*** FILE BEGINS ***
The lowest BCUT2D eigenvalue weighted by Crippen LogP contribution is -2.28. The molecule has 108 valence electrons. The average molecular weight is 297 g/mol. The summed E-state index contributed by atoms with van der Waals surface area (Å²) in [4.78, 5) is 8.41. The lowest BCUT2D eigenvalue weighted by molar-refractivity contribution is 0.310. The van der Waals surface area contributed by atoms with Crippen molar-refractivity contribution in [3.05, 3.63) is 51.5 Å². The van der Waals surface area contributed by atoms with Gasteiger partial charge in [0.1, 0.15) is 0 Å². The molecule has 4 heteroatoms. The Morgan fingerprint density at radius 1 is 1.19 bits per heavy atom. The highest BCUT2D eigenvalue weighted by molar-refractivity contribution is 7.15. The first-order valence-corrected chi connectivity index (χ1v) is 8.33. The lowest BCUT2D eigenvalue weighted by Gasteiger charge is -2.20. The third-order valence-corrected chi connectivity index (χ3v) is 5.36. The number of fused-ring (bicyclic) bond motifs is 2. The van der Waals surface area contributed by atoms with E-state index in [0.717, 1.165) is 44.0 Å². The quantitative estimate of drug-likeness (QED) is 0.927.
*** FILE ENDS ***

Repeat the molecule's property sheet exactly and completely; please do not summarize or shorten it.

The lowest BCUT2D eigenvalue weighted by Crippen LogP contribution is -2.28. The molecule has 108 valence electrons. The average molecular weight is 297 g/mol. The summed E-state index contributed by atoms with van der Waals surface area (Å²) in [4.78, 5) is 8.41. The lowest BCUT2D eigenvalue weighted by molar-refractivity contribution is 0.310. The van der Waals surface area contributed by atoms with Crippen molar-refractivity contribution in [3.05, 3.63) is 51.5 Å². The van der Waals surface area contributed by atoms with Gasteiger partial charge in [0.1, 0.15) is 0 Å². The molecule has 4 heteroatoms. The Morgan fingerprint density at radius 1 is 1.19 bits per heavy atom. The highest BCUT2D eigenvalue weighted by molar-refractivity contribution is 7.15. The first-order valence-corrected chi connectivity index (χ1v) is 8.33. The lowest BCUT2D eigenvalue weighted by Gasteiger charge is -2.20. The third-order valence-corrected chi connectivity index (χ3v) is 5.36. The number of fused-ring (bicyclic) bond motifs is 2. The van der Waals surface area contributed by atoms with E-state index in [0.717, 1.165) is 44.0 Å². The quantitative estimate of drug-likeness (QED) is 0.927.